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A prospective randomized assessment of quality of life between open and robotic hysterectomy in early endometrial cancer
Linköping University, Department of Clinical and Experimental Medicine, Division of Children's and Women's health. Linköping University, Faculty of Medicine and Health Sciences.
Linköping University, Department of Clinical and Experimental Medicine, Division of Children's and Women's health. Linköping University, Faculty of Medicine and Health Sciences. Region Östergötland, Center of Paediatrics and Gynaecology and Obstetrics, Department of Gynaecology and Obstetrics in Linköping.
Linköping University, Department of Medical and Health Sciences, Division of Drug Research. Linköping University, Faculty of Medicine and Health Sciences. Region Östergötland, Anaesthetics, Operations and Specialty Surgery Center, Department of Anaesthesiology and Intensive Care in Linköping (ANOPIVA).
Linköping University, Department of Clinical and Experimental Medicine, Division of Children's and Women's health. Linköping University, Faculty of Medicine and Health Sciences. Region Östergötland, Center of Paediatrics and Gynaecology and Obstetrics, Department of Gynaecology and Obstetrics in Linköping.ORCID iD: 0000-0001-5702-4116
2019 (English)In: International Journal of Gynecological Cancer, ISSN 1048-891X, E-ISSN 1525-1438, Vol. 29, no 4, p. 721-727Article in journal (Refereed) Published
Abstract [en]

Objective There are limited prospective data on the evaluation of quality of life in patients undergoing robotic hysterectomy for endometrial cancer. Our objective was to determine whether post-operative recovery differs between robotic and abdominal hysterectomy.

Methods At a Swedish tertiary referral university hospital, 50 women with low-risk endometrial cancer scheduled for surgery between February 2012 and May 2016 were included in a randomized trial. Surgery was performed according to principles for minimal invasive surgery. Anesthesia and peri-operative care followed a standardized enhanced recovery after surgery program in both groups. The EuroQol Group form EQ-5D and the Short Form-36 were used to evaluate patients' health-related quality of life. The Swedish Postoperative Symptoms Questionnaire assessed symptoms pre-operatively, daily for 7 days from the day of surgery, and then weekly until 6 weeks post-operatively. Data were analyzed by means of non-parametric tests and repeated measures ANOVA. To evaluate the time-dependent occurrence of complications, Kaplan-Meier survival and Cox proportional-hazard models were used.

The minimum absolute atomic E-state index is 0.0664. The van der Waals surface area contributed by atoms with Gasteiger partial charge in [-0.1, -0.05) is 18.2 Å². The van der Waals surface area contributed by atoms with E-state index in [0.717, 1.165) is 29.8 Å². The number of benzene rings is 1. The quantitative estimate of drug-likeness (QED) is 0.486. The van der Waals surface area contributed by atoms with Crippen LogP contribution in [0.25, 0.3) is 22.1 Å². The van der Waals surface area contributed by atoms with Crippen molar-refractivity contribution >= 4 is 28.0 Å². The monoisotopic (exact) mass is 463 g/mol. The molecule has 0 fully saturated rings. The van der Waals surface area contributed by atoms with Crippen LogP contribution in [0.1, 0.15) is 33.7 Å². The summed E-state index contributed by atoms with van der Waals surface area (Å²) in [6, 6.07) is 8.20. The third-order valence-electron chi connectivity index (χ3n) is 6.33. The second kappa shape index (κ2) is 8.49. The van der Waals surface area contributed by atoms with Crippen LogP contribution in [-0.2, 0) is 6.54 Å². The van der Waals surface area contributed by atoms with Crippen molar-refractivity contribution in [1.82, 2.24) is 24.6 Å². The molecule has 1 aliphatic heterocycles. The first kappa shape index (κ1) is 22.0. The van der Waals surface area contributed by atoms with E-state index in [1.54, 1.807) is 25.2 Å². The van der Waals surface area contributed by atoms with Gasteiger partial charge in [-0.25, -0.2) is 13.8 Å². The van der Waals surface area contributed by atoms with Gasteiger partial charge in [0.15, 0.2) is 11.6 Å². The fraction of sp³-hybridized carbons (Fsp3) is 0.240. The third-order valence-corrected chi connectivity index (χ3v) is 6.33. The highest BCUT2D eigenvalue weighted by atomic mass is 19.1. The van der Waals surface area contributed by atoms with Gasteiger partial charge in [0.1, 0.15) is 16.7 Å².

Results A total of 50 women were enrolled in the study (25 robotic and 25 abdominal hysterectomy). Median age (68 years vs 67 years), estimated blood loss (50 mL vs 50 mL), length of hospital stay de facto (53 hours vs 51 hours), and time to meet discharge criteria (36 hours vs 36 hours) in the robotic and abdominal groups, respectively, did not differ significantly (p>0.05) Women in the robotic hysterectomy group recovered significantly faster (p=0.01) in the EQ-5D health index, and reached their pre-operative level after approximately 3 weeks, nearly 2 weeks earlier than the abdominal group. Differences regarding improvement in health-related quality of life (Short Form-36) were statistically significant in general health and social functioning only, and were in favor of robotic hysterectomy. Consumption of analgesics, pain intensity, and symptom sum score post-operatively were equal. Occurrence of complications was an independent risk factor and influenced significantly the EQ-5D health index, length of hospital stay, pain intensity, opioid consumption, and symptom sum score adversely.

Conclusion Robotic hysterectomy in the setting of an enhanced recovery after surgery program led to faster recovery in health-related quality of life compared with abdominal hysterectomy.

Place, publisher, year, edition, pages
BMJ Publishing Group Ltd, 2019. Vol. 29, no 4, p. 721-727
National Category
Surgery
Identifiers
URN: urn:nbn:se:liu:diva-158346DOI: 10.1136/ijgc-2019-000285ISI: 000469455500010PubMedID: 30923082Scopus ID: 2-s2.0-85068140980OAI: oai:DiVA.org:liu-158346DiVA, id: diva2:1333850
Note

Funding Agencies|Medical Research Council of South East Sweden; County Council of Ostergotland; Linkoping University; manufacturer of the robotic equipment Intuitive Surgery

Available from: 2019-07-02 Created: 2019-07-02 Last updated: 2019-12-10Bibliographically approved
In thesis
1. On Quality Improvement in Gynaecological Cancer Surgery
Open this publication in new window or tab >>On Quality Improvement in Gynaecological Cancer Surgery